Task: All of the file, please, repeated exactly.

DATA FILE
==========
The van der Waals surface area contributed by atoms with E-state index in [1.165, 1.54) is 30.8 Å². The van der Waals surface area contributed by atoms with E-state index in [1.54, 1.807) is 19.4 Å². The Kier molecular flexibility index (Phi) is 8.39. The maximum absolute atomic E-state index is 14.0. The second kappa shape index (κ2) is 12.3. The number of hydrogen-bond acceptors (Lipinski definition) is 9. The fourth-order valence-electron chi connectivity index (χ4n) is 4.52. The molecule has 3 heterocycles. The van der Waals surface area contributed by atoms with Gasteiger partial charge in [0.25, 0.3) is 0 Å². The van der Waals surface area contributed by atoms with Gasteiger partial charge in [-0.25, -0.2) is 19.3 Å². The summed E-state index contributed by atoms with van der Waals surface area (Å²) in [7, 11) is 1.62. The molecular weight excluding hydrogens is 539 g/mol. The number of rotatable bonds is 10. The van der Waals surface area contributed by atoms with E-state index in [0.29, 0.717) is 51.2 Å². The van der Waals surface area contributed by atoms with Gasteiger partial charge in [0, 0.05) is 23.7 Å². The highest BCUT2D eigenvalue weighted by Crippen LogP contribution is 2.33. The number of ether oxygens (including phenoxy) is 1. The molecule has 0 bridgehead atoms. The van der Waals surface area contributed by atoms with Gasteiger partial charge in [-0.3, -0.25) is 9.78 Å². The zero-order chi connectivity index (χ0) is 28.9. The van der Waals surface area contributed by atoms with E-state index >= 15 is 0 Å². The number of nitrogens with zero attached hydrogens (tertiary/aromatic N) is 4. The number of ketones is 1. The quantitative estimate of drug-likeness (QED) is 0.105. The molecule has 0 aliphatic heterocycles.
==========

The van der Waals surface area contributed by atoms with E-state index in [1.165, 1.54) is 30.8 Å². The van der Waals surface area contributed by atoms with E-state index in [1.54, 1.807) is 19.4 Å². The Kier molecular flexibility index (Phi) is 8.39. The maximum absolute atomic E-state index is 14.0. The second kappa shape index (κ2) is 12.3. The number of hydrogen-bond acceptors (Lipinski definition) is 9. The fourth-order valence-electron chi connectivity index (χ4n) is 4.52. The molecule has 3 heterocycles. The van der Waals surface area contributed by atoms with Gasteiger partial charge in [0.25, 0.3) is 0 Å². The van der Waals surface area contributed by atoms with Gasteiger partial charge in [-0.25, -0.2) is 19.3 Å². The summed E-state index contributed by atoms with van der Waals surface area (Å²) in [7, 11) is 1.62. The molecular weight excluding hydrogens is 539 g/mol. The number of rotatable bonds is 10. The van der Waals surface area contributed by atoms with E-state index in [0.29, 0.717) is 51.2 Å². The van der Waals surface area contributed by atoms with Gasteiger partial charge in [0, 0.05) is 23.7 Å². The highest BCUT2D eigenvalue weighted by Crippen LogP contribution is 2.33. The number of ether oxygens (including phenoxy) is 1. The molecule has 0 bridgehead atoms. The van der Waals surface area contributed by atoms with Gasteiger partial charge in [-0.3, -0.25) is 9.78 Å². The zero-order chi connectivity index (χ0) is 28.9. The van der Waals surface area contributed by atoms with E-state index >= 15 is 0 Å². The number of nitrogens with zero attached hydrogens (tertiary/aromatic N) is 4. The number of ketones is 1. The quantitative estimate of drug-likeness (QED) is 0.105. The molecule has 0 aliphatic heterocycles.